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Square Enix sells Tomb Raider, other big franchises, for less than 1% of what Microsoft paid for Activision

May 2, 2022, 3:22 PM UTC

Lara Croft is on the move.

Embracer Group, a video game publisher, has agreed to purchase a handful of studios from publisher Square Enix, making up the majority of the Japan-based studio’s Western operations. The deal will put Embracer in control of familiar franchises that include Tomb Raider, Deus Ex, Thief and Legacy of Kain.

The price tag for Crystal Dynamics, Eidos-Montreal, Square Enix Montreal, and the catalogue of intellectual properties was a surprisingly low $300 million. That’s less than one-half of one percent of the $69 billion Microsoft is paying for Activision-Blizzard. And far less than the $3.6 billion Sony agreed to pay for Bungie, creator of the Halo franchise.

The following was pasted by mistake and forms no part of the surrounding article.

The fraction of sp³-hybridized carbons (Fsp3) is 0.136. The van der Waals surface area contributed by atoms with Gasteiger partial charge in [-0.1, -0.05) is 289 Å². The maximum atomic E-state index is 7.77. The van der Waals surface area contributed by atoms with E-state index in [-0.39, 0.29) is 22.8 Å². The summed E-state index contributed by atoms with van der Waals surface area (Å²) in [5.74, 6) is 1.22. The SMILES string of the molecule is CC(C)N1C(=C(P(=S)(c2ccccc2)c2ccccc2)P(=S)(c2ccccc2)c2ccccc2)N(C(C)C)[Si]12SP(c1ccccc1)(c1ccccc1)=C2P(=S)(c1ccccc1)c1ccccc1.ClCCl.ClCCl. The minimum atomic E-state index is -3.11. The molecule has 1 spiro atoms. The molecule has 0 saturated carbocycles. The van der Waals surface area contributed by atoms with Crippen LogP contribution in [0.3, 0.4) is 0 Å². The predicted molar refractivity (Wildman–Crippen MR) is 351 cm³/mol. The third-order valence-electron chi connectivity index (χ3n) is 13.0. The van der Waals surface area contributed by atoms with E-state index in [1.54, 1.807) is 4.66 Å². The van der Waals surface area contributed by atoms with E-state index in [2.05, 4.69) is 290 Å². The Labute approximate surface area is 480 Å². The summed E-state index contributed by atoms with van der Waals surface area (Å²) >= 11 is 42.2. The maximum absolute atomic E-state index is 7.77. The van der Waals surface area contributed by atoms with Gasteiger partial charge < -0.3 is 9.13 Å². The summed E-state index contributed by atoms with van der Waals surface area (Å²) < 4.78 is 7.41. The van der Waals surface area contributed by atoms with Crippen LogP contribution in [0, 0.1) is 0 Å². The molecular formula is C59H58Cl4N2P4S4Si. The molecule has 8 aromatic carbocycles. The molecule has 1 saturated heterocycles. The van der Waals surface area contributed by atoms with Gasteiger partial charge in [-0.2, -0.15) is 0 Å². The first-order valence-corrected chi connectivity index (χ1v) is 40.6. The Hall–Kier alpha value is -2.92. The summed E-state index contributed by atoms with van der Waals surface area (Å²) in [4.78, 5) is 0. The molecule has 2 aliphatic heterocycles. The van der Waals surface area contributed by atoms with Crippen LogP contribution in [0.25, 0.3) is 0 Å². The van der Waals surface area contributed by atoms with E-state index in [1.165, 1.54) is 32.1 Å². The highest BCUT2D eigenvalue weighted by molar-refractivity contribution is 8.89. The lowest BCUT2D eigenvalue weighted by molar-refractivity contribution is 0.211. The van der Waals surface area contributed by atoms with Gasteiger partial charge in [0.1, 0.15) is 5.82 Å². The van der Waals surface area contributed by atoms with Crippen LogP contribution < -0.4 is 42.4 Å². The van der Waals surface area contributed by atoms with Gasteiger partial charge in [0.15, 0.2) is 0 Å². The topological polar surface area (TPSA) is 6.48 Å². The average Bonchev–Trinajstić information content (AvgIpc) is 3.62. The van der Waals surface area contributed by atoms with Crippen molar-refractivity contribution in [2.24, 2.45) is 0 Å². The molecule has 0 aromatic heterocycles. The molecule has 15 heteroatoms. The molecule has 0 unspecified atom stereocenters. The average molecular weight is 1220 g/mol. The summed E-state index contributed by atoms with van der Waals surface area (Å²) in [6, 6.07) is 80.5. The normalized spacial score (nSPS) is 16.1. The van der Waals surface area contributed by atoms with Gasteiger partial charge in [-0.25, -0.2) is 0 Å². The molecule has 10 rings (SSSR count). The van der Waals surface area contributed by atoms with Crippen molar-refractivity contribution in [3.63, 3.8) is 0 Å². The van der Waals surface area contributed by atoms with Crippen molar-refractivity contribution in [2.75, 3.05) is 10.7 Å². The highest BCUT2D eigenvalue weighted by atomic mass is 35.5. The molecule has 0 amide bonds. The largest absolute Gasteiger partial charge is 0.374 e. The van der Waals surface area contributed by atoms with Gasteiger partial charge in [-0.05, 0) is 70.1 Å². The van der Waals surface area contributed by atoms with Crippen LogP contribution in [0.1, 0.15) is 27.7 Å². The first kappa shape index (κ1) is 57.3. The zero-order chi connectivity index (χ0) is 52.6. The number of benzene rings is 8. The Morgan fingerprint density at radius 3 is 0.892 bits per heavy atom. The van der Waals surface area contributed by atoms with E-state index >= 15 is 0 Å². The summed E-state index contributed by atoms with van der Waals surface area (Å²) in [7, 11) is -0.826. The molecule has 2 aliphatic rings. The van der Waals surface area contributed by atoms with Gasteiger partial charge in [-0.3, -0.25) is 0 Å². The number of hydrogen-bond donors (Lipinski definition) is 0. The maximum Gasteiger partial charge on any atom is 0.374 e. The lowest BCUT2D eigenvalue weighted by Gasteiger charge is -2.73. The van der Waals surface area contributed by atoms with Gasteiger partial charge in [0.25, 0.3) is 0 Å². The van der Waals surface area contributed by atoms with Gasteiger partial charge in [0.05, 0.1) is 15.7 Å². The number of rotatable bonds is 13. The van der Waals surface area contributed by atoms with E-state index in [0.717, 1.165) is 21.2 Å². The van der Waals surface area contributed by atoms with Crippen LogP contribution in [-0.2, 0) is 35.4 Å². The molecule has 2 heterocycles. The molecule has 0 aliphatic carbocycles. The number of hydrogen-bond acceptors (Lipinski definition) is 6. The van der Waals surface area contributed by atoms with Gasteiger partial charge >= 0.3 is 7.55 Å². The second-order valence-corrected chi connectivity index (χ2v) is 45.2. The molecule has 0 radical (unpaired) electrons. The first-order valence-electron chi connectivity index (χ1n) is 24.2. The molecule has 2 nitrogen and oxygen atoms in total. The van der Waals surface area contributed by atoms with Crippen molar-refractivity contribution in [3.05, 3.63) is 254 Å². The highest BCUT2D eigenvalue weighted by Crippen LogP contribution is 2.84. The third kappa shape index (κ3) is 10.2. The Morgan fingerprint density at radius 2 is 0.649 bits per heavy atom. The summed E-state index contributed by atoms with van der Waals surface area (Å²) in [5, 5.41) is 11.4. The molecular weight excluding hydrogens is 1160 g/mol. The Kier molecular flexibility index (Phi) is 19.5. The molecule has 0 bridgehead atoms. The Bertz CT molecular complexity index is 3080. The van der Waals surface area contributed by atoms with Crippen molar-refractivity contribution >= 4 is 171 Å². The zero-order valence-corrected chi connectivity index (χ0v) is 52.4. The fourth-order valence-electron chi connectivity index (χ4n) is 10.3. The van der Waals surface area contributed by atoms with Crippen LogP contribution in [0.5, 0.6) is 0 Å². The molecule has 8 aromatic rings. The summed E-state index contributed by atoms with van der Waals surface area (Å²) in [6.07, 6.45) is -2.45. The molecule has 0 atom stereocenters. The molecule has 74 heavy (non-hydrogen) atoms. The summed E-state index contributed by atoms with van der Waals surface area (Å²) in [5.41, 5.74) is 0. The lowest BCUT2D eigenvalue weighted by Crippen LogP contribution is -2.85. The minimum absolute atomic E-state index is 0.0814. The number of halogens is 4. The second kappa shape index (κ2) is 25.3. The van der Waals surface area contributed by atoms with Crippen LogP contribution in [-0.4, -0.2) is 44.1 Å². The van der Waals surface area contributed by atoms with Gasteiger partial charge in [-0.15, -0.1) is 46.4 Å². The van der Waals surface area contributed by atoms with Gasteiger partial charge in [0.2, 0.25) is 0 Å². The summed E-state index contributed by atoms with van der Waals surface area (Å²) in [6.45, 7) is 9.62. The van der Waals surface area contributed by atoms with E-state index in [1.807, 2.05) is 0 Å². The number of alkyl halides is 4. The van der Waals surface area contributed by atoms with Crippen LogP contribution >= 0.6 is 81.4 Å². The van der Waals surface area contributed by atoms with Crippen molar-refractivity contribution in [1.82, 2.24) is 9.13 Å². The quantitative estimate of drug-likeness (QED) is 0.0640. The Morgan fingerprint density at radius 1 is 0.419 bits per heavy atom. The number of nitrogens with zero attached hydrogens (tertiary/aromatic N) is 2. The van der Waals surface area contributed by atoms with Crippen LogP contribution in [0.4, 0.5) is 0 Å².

The deal will impact roughly 1,100 employees and is expected to close before September.

While Microsoft has been gobbling up development studios and franchises for the past several years as part of its Netflix-like strategy for video game development, Embracer has been a quiet competitor, cherry picking notable individual game development studios, including Borderlands creator Gearbox Entertainment and Saber Interactive, creator of World War Z and WWE 2K Battlegrounds.

In the past 24 months, Embracer has announced nearly 30 takeovers. In the process, the relatively unknown Swedish company has quietly become Europe’s most valuable video game creator.

Tomb Raider and the other franchises Embracer will acquire as part of this deal haven’t topped the sales charts for several years, but still have tremendous value. Critics have pointed out that Square Enix’s management of the studios has been lacking, as the company focused more on its own legacy titles, such as Final Fantasy, Dragon Quest and Kingdom Hearts.

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